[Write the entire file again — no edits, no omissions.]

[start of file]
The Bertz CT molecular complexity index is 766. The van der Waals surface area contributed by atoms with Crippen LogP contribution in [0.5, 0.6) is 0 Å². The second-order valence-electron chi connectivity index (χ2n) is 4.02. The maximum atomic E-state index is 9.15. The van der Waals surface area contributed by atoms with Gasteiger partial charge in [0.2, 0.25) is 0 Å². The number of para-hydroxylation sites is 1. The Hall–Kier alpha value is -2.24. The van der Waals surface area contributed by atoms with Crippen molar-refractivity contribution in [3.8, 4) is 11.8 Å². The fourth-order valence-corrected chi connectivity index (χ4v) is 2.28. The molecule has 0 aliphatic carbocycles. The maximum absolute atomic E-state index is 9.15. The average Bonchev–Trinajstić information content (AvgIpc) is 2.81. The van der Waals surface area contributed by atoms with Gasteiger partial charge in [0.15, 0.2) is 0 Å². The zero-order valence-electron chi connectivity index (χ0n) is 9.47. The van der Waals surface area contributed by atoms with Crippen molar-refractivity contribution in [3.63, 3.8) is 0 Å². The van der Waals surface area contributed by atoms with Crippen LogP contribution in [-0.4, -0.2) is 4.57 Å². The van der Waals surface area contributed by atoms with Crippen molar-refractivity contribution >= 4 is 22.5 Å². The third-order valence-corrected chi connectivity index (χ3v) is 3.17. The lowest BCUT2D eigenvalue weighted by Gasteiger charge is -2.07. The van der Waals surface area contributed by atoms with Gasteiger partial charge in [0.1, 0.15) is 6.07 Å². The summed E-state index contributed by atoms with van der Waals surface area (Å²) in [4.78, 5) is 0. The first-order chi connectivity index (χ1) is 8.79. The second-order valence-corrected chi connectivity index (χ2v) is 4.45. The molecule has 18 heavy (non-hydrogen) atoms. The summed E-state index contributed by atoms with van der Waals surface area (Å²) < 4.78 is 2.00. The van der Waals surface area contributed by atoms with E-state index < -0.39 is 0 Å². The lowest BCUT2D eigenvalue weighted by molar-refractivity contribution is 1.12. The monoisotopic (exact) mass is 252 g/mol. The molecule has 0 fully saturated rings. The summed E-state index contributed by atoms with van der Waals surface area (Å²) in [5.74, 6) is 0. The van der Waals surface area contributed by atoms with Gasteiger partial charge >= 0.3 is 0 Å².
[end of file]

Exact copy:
The Bertz CT molecular complexity index is 766. The van der Waals surface area contributed by atoms with Crippen LogP contribution in [0.5, 0.6) is 0 Å². The second-order valence-electron chi connectivity index (χ2n) is 4.02. The maximum atomic E-state index is 9.15. The van der Waals surface area contributed by atoms with Gasteiger partial charge in [0.2, 0.25) is 0 Å². The number of para-hydroxylation sites is 1. The Hall–Kier alpha value is -2.24. The van der Waals surface area contributed by atoms with Crippen molar-refractivity contribution in [3.8, 4) is 11.8 Å². The fourth-order valence-corrected chi connectivity index (χ4v) is 2.28. The molecule has 0 aliphatic carbocycles. The maximum absolute atomic E-state index is 9.15. The average Bonchev–Trinajstić information content (AvgIpc) is 2.81. The van der Waals surface area contributed by atoms with Gasteiger partial charge in [0.15, 0.2) is 0 Å². The zero-order valence-electron chi connectivity index (χ0n) is 9.47. The van der Waals surface area contributed by atoms with Crippen molar-refractivity contribution in [3.63, 3.8) is 0 Å². The van der Waals surface area contributed by atoms with Crippen LogP contribution in [-0.4, -0.2) is 4.57 Å². The van der Waals surface area contributed by atoms with Crippen molar-refractivity contribution >= 4 is 22.5 Å². The third-order valence-corrected chi connectivity index (χ3v) is 3.17. The lowest BCUT2D eigenvalue weighted by Gasteiger charge is -2.07. The van der Waals surface area contributed by atoms with Gasteiger partial charge in [0.1, 0.15) is 6.07 Å². The summed E-state index contributed by atoms with van der Waals surface area (Å²) in [4.78, 5) is 0. The first-order chi connectivity index (χ1) is 8.79. The second-order valence-corrected chi connectivity index (χ2v) is 4.45. The molecule has 18 heavy (non-hydrogen) atoms. The summed E-state index contributed by atoms with van der Waals surface area (Å²) < 4.78 is 2.00. The van der Waals surface area contributed by atoms with E-state index < -0.39 is 0 Å². The lowest BCUT2D eigenvalue weighted by molar-refractivity contribution is 1.12. The monoisotopic (exact) mass is 252 g/mol. The molecule has 0 fully saturated rings. The summed E-state index contributed by atoms with van der Waals surface area (Å²) in [5.74, 6) is 0. The van der Waals surface area contributed by atoms with Gasteiger partial charge >= 0.3 is 0 Å².